Have you all seen the cherry blossoms since entering August?

This is a question that was posed by a Sensei who spoke at a morning service of Tsukiji Hongwanji the other day. My own answer is no. I have never cared about cherry blossoms except in spring because I thought the season for cherry blossoms was spring.

I wondered why he asked such a strange question.

He told us about his own experience.

One summer day, when the Sensei was walking outside his temple, he saw an old man looking at a cherry blossom tree with his arm behind his back. That man used to be the principal of the elementary school his daughter attended.

Of course, the cherry blossoms were not in bloom at that time, and the tree was covered with lush green leaves. Suddenly wondering what this man was looking at, Sensei asked the man what he was looking at, and he replied as a matter of course, “I am looking at the cherry blossoms.” Then, when asked “which part” of the cherry blossoms he was looking at this time. He replied again, “I’m just looking at the cherry blossoms.”

The man went on to tell the Sensei, “Cherry blossoms are getting ready for that summer season, when it gets hotter this time of year. The leaves they put on in this way will all fall off later. After that, they start preparing for winter. Cherry trees live hard all year round. When do YOU see cherry blossoms?”

Sensei replied, “I see them in spring when the beautiful flowers are in full bloom.”

“That’s nice. But you know, cherry blossoms are cherry blossoms all year round.  It is always a great time to see them,” the man said to the Sensei.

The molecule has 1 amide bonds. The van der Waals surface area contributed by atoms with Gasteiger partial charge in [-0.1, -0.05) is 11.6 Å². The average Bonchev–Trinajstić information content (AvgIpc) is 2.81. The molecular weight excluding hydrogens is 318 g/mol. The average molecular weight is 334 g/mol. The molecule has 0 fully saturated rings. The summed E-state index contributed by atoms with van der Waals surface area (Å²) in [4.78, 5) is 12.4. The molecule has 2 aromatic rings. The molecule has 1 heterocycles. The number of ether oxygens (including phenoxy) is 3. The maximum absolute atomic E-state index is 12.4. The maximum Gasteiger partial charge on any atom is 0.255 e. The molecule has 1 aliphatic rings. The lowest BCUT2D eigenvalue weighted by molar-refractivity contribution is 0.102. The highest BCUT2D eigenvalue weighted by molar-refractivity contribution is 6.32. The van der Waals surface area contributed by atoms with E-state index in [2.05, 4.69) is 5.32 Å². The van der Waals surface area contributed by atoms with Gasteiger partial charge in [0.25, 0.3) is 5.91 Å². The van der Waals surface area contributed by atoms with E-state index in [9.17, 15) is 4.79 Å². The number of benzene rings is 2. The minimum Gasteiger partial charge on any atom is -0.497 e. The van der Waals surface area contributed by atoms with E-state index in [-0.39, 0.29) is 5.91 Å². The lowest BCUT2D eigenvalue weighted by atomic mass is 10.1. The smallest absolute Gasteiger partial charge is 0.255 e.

I was so moved by hearing the conversation with the Sensei and the man. I went out and tried to look at the cherry tree in front of our Betsuin. Then I noticed how they are living their lives to the fullest even in the heat of the summer with their lush young leaves. It was a great chance encounter that reminded me that each of us and any other lives too, are living each moment to the fullest.

Do you know when the cherry blossoms we see begin to bud? I had never thought about it, but I was told that the buds, though small and tough, appear during the cold months of January through February.

I had thought that there are times when cherry blossoms are at their best and times when they are not at their best. In Buddhism, this way of looking at things is called “discrimination,” where we believe that there are times when things are worth seeing and times when they are not worth seeing. It is also called “wrong view” because it is a way of looking at things that is far from the way they really are. In this world, we do look at things or say things with discrimination. But in Buddhism, this discrimination is not used in a positive sense. In its positive sense, it is “non-discriminatory.”  Buddhism teaches the importance of a way of looking at things that goes beyond such a way of looking at things like is it meaningful or meaningless, valuable or valueless, accepted by people or not accepted? It is not only that this view is taken of cherry blossoms. This way of looking at things with our prejudgment can apply to other people’s lives and also to oneself.  These secluded views force us to question oneself about one’s existence or quality such as “ Am I worthy of being here now? Am I worthy of living?” When that way of looking at things comes toward me, I hurt myself. The Buddha is the one who has the gaze of non-discrimination, which is the great wisdom to see the things as they are.  In Buddhism, we try to live our lives while leaving oneself to this wisdom of the Buddha. It is a teaching to allow oneself to become aware that we live our lives within that gaze. It is not only toward cherry blossoms. The Buddha’s non-discriminatory gaze sees all things as living in the moment, which is irreplaceable. If we can all listen to the fact that we are alive within that gaze, a warm heart will spread in each of our minds, and it will guide us to accept each other as we are.